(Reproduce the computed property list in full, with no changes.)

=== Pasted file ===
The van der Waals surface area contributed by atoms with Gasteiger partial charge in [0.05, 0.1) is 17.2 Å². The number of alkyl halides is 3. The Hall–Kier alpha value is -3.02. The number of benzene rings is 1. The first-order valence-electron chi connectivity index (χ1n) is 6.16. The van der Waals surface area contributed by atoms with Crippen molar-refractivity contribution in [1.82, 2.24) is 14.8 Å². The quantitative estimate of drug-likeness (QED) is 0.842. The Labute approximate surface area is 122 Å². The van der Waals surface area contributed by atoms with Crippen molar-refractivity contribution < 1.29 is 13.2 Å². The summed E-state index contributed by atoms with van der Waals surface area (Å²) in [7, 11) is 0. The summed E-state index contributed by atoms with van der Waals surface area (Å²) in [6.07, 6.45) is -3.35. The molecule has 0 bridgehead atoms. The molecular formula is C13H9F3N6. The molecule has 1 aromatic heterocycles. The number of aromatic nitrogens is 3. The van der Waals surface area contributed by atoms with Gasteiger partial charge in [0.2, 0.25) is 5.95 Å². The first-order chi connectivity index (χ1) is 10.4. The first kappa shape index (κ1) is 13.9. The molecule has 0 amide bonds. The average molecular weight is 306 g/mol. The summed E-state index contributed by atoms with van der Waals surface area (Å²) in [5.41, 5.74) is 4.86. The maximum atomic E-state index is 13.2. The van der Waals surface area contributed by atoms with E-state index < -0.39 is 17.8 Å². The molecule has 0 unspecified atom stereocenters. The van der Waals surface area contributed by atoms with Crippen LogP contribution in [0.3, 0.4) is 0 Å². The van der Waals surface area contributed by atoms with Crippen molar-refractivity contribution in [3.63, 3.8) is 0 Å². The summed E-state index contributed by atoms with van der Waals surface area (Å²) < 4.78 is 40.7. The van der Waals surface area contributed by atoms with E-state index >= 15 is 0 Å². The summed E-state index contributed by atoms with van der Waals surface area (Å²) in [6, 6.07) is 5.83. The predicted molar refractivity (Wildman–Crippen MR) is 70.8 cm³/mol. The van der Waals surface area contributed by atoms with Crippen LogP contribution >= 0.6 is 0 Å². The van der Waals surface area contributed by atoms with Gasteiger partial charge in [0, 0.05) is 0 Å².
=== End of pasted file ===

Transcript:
The van der Waals surface area contributed by atoms with Gasteiger partial charge in [0.05, 0.1) is 17.2 Å². The number of alkyl halides is 3. The Hall–Kier alpha value is -3.02. The number of benzene rings is 1. The first-order valence-electron chi connectivity index (χ1n) is 6.16. The van der Waals surface area contributed by atoms with Crippen molar-refractivity contribution in [1.82, 2.24) is 14.8 Å². The quantitative estimate of drug-likeness (QED) is 0.842. The Labute approximate surface area is 122 Å². The van der Waals surface area contributed by atoms with Crippen molar-refractivity contribution < 1.29 is 13.2 Å². The summed E-state index contributed by atoms with van der Waals surface area (Å²) in [7, 11) is 0. The summed E-state index contributed by atoms with van der Waals surface area (Å²) in [6.07, 6.45) is -3.35. The molecule has 0 bridgehead atoms. The molecular formula is C13H9F3N6. The molecule has 1 aromatic heterocycles. The number of aromatic nitrogens is 3. The van der Waals surface area contributed by atoms with Gasteiger partial charge in [0.2, 0.25) is 5.95 Å². The first-order chi connectivity index (χ1) is 10.4. The first kappa shape index (κ1) is 13.9. The molecule has 0 amide bonds. The average molecular weight is 306 g/mol. The summed E-state index contributed by atoms with van der Waals surface area (Å²) in [5.41, 5.74) is 4.86. The maximum atomic E-state index is 13.2. The van der Waals surface area contributed by atoms with E-state index < -0.39 is 17.8 Å². The molecule has 0 unspecified atom stereocenters. The van der Waals surface area contributed by atoms with Crippen LogP contribution in [0.3, 0.4) is 0 Å². The van der Waals surface area contributed by atoms with Crippen molar-refractivity contribution in [3.63, 3.8) is 0 Å². The summed E-state index contributed by atoms with van der Waals surface area (Å²) < 4.78 is 40.7. The van der Waals surface area contributed by atoms with E-state index >= 15 is 0 Å². The summed E-state index contributed by atoms with van der Waals surface area (Å²) in [6, 6.07) is 5.83. The predicted molar refractivity (Wildman–Crippen MR) is 70.8 cm³/mol. The van der Waals surface area contributed by atoms with Crippen LogP contribution >= 0.6 is 0 Å². The van der Waals surface area contributed by atoms with Gasteiger partial charge in [0, 0.05) is 0 Å².